The roots of racist ideas

March 23, 2012

From its first issues in 1977, Socialist Worker featured a regular column on "The History and Politics of Black America." In 1984, the column became a multi-part series on African American history, which we are republishing. The first installment, written by Kathy Stewart, looks at the source of racist ideology and why it continues to have a hold.

"I BELIEVE in slavery." This is not a quote from an 18th century plantation owner. It is a statement made in 1984, by a right-wing minister who was all too willing to offer his other fully racist opinions. Unfortunately, he is not alone in his attitude toward Black Americans.

Although slavery was abolished in the 1860s, its legacy of racism persists today.

The first cargo of 20 slaves arrived in Virginia in 1616. Increasingly, slavery became vital to the economy of the Southern colonies. Huge plantations and fortunes were built from the blood and sweat of the slaves. There were also smaller farms that depended on slave labor for their very existence.

Slavery was a brutal and dehumanizing institution. It was also a very profitable institution for the slave owners. Plantation owners went to great lengths to protect their profits.

Because of the potential for unrest and revolt among their human property, owners kept slaves as uneducated as possible. Slaves were not allowed to learn how to read and write. Harsh punishments were meted out to anyone caught trying to escape bondage.

The History of Black America

Plantation owners also went to great lengths to justify the institution of slavery. Essays were written citing religious, historical, scientific and sociological arguments to demonstrate that slavery was good for both Blacks and whites.

Much was written of the troubles a slaveowner endured because of his slaves. Slaves were depicted as being lazy, stupid, dishonest and unable to take care of themselves. Thus, an owner could consider himself a good Christian humanitarian while reaping the profits of slave labor.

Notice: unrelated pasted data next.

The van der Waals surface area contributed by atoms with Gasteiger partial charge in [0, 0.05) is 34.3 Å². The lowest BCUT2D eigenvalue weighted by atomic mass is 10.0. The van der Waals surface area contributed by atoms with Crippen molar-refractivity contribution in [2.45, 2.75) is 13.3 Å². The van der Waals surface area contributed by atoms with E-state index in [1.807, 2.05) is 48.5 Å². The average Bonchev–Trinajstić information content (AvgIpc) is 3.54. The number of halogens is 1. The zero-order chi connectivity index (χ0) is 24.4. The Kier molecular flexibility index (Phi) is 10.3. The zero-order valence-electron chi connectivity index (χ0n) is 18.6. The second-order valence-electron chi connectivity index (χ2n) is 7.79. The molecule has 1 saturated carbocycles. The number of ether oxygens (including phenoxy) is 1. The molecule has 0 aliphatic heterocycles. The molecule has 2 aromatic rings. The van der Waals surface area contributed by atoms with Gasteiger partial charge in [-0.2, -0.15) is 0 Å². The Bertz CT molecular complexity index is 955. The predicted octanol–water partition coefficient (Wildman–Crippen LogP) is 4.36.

The ideology developed to justify the ownership of human beings became an integral part of social relations. Even the few "free" Blacks were treated as sub-human by most whites. In the Southern U.S., where the largely agricultural economy was based on slave labor, the existence of a free Black was especially threatening.

When slavery was finally abolished, racist ideas persisted. It was still important to consider Blacks as inferior so they would remain a source of cheap, easily manipulated labor. Groups such as the Ku Klux Klan terrorized Blacks in an effort to keep them from even trying to improve their conditions.

Today, racist ideas are still important to the "owners"--not the owners of slaves, but the owners of factories, stores and other profit-making facilities. Racism translates into profits for the owners, because as long as Blacks are considered inferior, they receive lower pay and are subjected to inferior working conditions.

This is demonstrated in the conditions of the Black working class today. The rates of unemployment, poverty and infant mortality are all higher for Blacks than for whites.

Racism also serves another very important purpose for the owners--the ruling class. Racism divides Black and white workers.

White workers can blame Blacks for a whole range of problems. Blaming one particular group of people, such as Blacks, women and so on, for the problems presented by this system takes the focus off the real source of oppression--the people who control the wealth of this country. They recognize that they could not maintain their wealth and power in the face of a unified working class revolt.

We, as socialists, also recognize this, and must struggle against racism as a crucial part of the struggle for human liberation.

First published in the December 1984 issue of Socialist Worker.

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